Monday, September 10, 2012


I shall start out with two quotes.

"We live in a society of commodities - that is, a society in which production of goods is taking place, not primarily to satisfy human wants and needs, but for profit."

"If no attention is given to the song, it cannot be sold; if attention is paid to it, there is always the possibility that people will no longer accept it, because they know it too well. This partly accounts for the constantly renewed effort to sweep the market with new products, to hound them to their graves; then to repeat the infanticidal manoeuvre again and again."

If music (according to Adorno) has fallen from the realms of artistic expression to that of a commodity for profit, and has been meticulously broken down into its parts and completely "understood", only to be restructured and resold, then perhaps the breakdown of a painting or a sculpture into its constituting parts, colours, lines, curves, surely is but a commodity too? And it is. Mass produced high quality paintings for cheap, sculptures of all shapes and sizes for any environment, are all on sale.

Adorno critiqued the commercialisation of music in 1941? And 70 years later commercialisation has spread to anything that can be bought, and we do buy many things. It makes you wonder how humanity has as a species through its ability to adapt to its environments, form societies, create arts and culture, end up but slaves to the enormous economic circle jerk we call capitalism. And who do we have to blame for that?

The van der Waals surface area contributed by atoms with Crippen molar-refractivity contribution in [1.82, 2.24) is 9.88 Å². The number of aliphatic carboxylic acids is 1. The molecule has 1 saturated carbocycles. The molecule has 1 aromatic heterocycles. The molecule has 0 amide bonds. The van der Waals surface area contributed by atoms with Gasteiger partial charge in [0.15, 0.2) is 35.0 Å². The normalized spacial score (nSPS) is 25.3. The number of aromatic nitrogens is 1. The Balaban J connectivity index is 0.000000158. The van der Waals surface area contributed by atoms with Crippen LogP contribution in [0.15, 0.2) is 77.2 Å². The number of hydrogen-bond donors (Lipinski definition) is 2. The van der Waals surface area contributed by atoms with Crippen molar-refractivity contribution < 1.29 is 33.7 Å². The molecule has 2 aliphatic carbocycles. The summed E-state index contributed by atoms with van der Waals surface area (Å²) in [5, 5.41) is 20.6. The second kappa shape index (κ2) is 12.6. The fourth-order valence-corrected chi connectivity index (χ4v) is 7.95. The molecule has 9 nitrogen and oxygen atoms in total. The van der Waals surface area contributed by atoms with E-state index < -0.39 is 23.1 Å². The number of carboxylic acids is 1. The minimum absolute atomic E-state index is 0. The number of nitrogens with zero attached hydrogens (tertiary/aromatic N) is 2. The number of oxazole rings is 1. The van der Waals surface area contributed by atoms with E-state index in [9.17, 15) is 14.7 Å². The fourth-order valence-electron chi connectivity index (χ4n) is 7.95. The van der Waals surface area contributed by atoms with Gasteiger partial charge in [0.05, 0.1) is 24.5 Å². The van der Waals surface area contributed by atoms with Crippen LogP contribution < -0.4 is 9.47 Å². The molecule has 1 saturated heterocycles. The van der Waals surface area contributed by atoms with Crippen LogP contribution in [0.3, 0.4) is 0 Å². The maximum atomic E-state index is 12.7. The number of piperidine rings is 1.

But I digress, if all Adorno saw as serious music (what I would generalise and simply refer to) was "classical music", what would he have thought of modern "classical music" or has all serious music already been created and anything thereafter is but just a copy/popular music in his eyes? I guess what I'm really trying to say is, is Adorno's classification for serious music/ "classical music" nothing more than an old git wallowing in the nostalgia of a bygone classical era who's unable to accept the emergence of a new "uncivilised" era/culture?

But I digress again....

Serious or popular?

1 comment:

  1. Your extrapolation of Adorno's arguments to other media (in this case sculpture and painting) actually anticipates a video that I'll show in section tomorrow, one of my favorite Portlandia sketches called "Bad Art Good Walls."

    Let me also add to the mix a list of the many popular songs that have taken classical music as their melodic base.